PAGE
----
A recent OIG report states that in 2012 hospices inappropriately billed almost one-third of Medicare general inpatient care (GIP) stays that led to $268 million inappropriate Medicare payments. The GIP level of care covers hospice inpatient unit, hospital, or SNF services for pain control or acute or chronic symptom management that cannot be managed in other settings, such as the beneficiary’s home.
According to OIG findings, in 20% of GIP stays in 2012 the beneficiary did not need GIP at all, while for an additional 10% of GIP stays, the GIP level of care was only needed for a portion of the stay. In addition, in 1% of stays reviewed, there was no evidence that the beneficiary elected hospice care or was certified as having a terminal illness. For example, a hospice billed for GIP for a beneficiary with a circulatory disease who had no unmanaged symptoms. This beneficiary could have been cared for at home, but the hospice billed Medicare for 46 consecutive days of GIP. The hospice was paid just over $31,000 for the stay.
Here’s a peek at the other OIG findings from the report:
- For 85% of GIP stays Hospices did not meet all care planning requirements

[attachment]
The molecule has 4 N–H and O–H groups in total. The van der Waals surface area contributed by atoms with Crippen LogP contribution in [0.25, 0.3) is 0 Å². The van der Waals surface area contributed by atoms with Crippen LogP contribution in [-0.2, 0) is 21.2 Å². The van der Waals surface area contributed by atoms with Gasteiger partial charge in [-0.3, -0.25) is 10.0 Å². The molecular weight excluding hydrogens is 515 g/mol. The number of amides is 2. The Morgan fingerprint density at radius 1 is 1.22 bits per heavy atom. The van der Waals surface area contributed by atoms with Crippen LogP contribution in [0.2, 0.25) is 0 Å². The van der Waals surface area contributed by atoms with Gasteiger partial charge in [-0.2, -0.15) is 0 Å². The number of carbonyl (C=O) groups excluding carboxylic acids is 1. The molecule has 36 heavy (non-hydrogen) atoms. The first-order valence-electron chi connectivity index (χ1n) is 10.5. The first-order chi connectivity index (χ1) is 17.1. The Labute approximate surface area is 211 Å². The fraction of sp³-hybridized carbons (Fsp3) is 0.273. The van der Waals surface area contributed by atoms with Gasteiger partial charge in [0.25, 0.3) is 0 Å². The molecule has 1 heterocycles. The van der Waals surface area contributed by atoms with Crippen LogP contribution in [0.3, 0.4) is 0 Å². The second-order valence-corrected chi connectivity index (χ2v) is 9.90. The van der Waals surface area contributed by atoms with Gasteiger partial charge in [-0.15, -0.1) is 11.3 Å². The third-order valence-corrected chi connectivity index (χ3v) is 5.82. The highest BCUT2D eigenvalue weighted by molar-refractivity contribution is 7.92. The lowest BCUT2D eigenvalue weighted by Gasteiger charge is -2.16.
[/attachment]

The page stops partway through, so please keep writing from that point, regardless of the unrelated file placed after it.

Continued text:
- In 9% of GIP stays Hospices did not provide enough nursing, physician, or medical social services
- Florida, Ohio, and Arizona had higher proportions of inappropriate GIP stays
- Hospices were more likely to bill wrongly for GIP provided in SNFs than other settings
- For-profit hospices were more likely than other hospices to submit inappropriate bills for GIP
- Medicare Part D sometimes paid for drugs during GIP stays that should have been covered under the hospice daily rate
- Specifically, the OIG recommends that CMS:
- Increase its oversight of hospice GIP claims and review Part D payments for drugs for hospice beneficiaries
- Make sure that a physician is involved in the decision to use GIP
- Conduct prepayment reviews for lengthy GIP stays
- Increase surveyor efforts to ensure that hospices meet care planning requirements
- Establish additional enforcement remedies for poor hospice performance
- Follow up on inappropriate GIP stays, inappropriate Part D payments, and poor-quality care identified by the OIG.
For additional information, see the full report, HERE
For your continued education and learning, expert speaker Susan Balfour, BA, RN, will be exploring the OIG reports on GIP in an audio session. Join her to get insights on the GIP regulations and what providers need to do to comply.